Optimal dose and duration of hydrocortisone (or equivalent).
Optimal modality to administer treatment that is continuous versus intermittent bolus.
Optimal modality to stop treatment with or without taper off.
The role of a long course of low‐dose corticosteroids for treatment of sepsis caused by different types of infections.
This article by Koozi and others was first published online in the Journal of Crtical Care during December 2019 Purpose: C-reactive protein (CRP) is not included in the major intensive care unit (ICU) prognostic tools such as the Simplified Acute Physiology Score (SAPS). We assessed CRP on ICU admission as a SAPS-3 independent risk marker for short-term mortality and length of stay (LOS) in ICU patients with sepsis. Materials and methods: Adult ICU admissions satisfying the Sepsis-3 criteria to four southern Swedish hospitals were retrospectively identified and divided into a low CRP group (<100 mg/L) and a high CRP group (>100 mg/L) based on the admission CRP level. The standardized mortality ratio (SMR) was calculated. Results: A total of 851 admissions were included. The SMR was higher in the high CRP group (0.85 vs. 0.67, P = .001 in the whole sepsis group and 0.85 vs. 0.59, P = .003 in the culture-positive subgroup). The CRP levels also correlated with ICU and hospital LOS in survivors (P < .001 and P = .002), again independent of SAPS-3. Conclusion: An admission CRP level >100 mg/L is associated with an increased risk of ICU and 30-day mortality as well as prolonged LOS in survivors, irrespective of morbidity measured with SAPS-3. Thus, CRP may be a simple, early marker for prognosis in ICU admissions for sepsis. The full text of this article is available to subscribers via this link to the journal’s homepage. The full text of articles from issues older than sixty days is available via this link to an archive of issues of Journal of Critical Care. A Rotherham NHS Athens password is required. Eligible staff can register for an Athens password via this link. Please speak to the library staff for more details.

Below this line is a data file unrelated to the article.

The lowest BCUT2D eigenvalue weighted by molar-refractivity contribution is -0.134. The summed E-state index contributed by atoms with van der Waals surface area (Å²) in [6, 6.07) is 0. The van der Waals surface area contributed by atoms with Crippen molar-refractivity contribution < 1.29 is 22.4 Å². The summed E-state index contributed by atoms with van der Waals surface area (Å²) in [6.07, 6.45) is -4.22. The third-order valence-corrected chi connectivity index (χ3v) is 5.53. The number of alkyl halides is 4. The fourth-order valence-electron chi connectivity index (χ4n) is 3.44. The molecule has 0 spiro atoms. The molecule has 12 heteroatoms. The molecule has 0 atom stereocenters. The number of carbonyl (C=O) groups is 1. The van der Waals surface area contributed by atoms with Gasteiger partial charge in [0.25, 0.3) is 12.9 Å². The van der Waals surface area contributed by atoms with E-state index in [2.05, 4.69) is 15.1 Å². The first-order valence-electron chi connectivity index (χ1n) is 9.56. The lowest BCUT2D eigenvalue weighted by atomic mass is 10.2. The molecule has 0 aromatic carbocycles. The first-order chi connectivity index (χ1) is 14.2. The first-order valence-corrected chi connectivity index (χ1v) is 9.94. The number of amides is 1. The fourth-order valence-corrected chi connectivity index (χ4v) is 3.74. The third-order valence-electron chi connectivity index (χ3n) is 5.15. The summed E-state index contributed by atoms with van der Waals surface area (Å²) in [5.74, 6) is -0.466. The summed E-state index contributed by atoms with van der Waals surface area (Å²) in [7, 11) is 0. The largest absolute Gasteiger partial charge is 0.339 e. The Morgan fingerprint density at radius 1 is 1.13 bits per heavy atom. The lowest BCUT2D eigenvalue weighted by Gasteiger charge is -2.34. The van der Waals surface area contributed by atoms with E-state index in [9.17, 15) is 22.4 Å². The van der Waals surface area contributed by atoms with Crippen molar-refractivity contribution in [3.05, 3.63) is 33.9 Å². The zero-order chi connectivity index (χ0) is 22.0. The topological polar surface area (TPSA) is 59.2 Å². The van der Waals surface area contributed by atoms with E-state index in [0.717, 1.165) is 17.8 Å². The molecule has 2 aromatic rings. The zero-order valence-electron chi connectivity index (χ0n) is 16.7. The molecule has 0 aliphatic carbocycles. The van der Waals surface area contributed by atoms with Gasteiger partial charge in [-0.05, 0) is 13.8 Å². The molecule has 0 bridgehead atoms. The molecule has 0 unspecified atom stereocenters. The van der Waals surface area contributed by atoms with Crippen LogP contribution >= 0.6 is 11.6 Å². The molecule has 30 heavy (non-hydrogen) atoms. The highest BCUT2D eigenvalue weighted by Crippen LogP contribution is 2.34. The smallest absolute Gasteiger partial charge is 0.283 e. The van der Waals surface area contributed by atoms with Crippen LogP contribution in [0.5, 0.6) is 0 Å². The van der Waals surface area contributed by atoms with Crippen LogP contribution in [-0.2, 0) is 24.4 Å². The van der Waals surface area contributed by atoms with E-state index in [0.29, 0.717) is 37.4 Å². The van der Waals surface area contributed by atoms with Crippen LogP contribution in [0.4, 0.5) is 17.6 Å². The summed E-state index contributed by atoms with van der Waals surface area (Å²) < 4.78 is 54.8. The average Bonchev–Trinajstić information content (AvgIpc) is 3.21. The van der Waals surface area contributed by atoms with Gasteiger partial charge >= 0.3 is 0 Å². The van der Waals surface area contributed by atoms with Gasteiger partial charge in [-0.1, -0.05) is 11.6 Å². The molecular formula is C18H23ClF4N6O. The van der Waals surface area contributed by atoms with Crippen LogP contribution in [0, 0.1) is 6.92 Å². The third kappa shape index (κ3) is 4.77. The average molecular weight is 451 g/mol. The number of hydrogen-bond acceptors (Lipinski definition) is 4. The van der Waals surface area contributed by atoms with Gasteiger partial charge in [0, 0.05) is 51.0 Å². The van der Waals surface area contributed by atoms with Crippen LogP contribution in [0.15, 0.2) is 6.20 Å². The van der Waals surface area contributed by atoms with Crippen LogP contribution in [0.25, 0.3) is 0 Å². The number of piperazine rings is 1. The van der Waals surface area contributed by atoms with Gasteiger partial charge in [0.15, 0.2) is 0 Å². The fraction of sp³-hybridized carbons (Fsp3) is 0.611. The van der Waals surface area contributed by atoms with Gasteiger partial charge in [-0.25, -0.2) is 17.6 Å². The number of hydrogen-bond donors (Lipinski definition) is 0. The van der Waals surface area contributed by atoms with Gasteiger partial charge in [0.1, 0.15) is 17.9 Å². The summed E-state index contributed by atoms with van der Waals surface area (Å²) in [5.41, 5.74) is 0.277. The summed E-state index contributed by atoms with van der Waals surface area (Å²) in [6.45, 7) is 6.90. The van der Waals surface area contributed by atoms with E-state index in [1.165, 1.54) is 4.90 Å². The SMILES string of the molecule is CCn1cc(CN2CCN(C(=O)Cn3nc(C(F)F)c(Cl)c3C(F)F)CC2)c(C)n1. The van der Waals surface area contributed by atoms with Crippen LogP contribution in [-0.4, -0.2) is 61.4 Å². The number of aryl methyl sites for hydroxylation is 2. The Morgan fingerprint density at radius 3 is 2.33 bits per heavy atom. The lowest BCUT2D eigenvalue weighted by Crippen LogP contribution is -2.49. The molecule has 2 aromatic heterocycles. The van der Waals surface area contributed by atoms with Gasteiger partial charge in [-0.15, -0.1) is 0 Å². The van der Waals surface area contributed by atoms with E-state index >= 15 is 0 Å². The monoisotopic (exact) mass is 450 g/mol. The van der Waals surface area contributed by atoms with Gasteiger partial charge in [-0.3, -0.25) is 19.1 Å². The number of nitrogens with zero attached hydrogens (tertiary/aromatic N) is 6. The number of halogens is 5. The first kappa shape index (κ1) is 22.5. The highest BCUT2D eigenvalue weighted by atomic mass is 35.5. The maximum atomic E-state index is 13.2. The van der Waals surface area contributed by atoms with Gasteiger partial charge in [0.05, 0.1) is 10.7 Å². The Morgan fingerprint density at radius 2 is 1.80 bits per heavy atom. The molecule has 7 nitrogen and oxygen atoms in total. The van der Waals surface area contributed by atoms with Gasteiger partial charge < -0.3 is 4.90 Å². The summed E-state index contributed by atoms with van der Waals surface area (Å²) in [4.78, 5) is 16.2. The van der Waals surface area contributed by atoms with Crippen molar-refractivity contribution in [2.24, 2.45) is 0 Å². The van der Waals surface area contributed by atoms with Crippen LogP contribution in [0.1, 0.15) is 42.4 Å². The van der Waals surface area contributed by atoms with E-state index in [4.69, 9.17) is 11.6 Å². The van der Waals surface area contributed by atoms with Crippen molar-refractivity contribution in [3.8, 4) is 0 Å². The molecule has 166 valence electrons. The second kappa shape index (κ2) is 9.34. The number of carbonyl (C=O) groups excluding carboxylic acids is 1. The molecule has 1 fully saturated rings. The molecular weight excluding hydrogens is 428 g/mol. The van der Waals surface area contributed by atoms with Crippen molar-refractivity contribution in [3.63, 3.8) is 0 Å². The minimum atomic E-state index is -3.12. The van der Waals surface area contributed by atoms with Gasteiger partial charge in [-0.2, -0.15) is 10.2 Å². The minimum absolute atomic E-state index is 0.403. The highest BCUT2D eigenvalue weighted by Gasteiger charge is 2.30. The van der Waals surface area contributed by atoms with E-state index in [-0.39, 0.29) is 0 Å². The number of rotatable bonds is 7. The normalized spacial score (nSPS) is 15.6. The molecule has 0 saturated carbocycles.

This article by Arulraja and colleagues was first published online in the Journal of Critical Care during December 2019. Purpose: Sepsis is a leading cause of hospital deaths. Inter-hospital transfer is frequent in sepsis and is associated with increased mortality. Some sepsis patients undergo two inter-hospital transfers (double transfer). This study assessed the (1) prevalence, (2) associated risk factors, (3) associated mortality, and (4) hospital length-of-stay and costs of double-transfer of sepsis patients. Materials and methods: Retrospective cohort study using 2005–2014 administrative claims data in Iowa. Multivariable generalized estimating equations adjusted for potential confounding variables, with a primary outcome of mortality. Secondary outcomes included hospital length-of-stay and costs. Hospital-specific cost-to-charge ratios estimated hospital costs. Hospitals were categorized into quintiles based on sepsis-volume. Results: Of 15,182 sepsis subjects, there were 45.2% non-transfers and 2.1% double-transfers. Double-transfers had worse mortality than non-transfers but not single-transfers. Of the non-transfers, 44.9% presented to a top sepsis-volume hospital compared to 22.8% of double-transfers and 25.1% of single-transfers. After transfer from first to second hospital, 93.4% of the single-transfers and 92.2% of the double-transfers were at a top sepsis-volume hospital. Double-transfers had longer length-of-stay and more in total hospital costs than single-transfers. Conclusions: Double-transfer occurs in 2.1% of Iowa sepsis patients. Double-transfers had similar mortality and increased length of stay and costs compared to single-transfers. The full text of this article is available to subscribers via this link to the journal’s homepage. The full text of articles from issues older than sixty days is available via this link to an archive of issues of Journal of Critical Care. A Rotherham NHS Athens password is required. Eligible staff can register for an Athens password via this link. Please speak to the library staff for more details.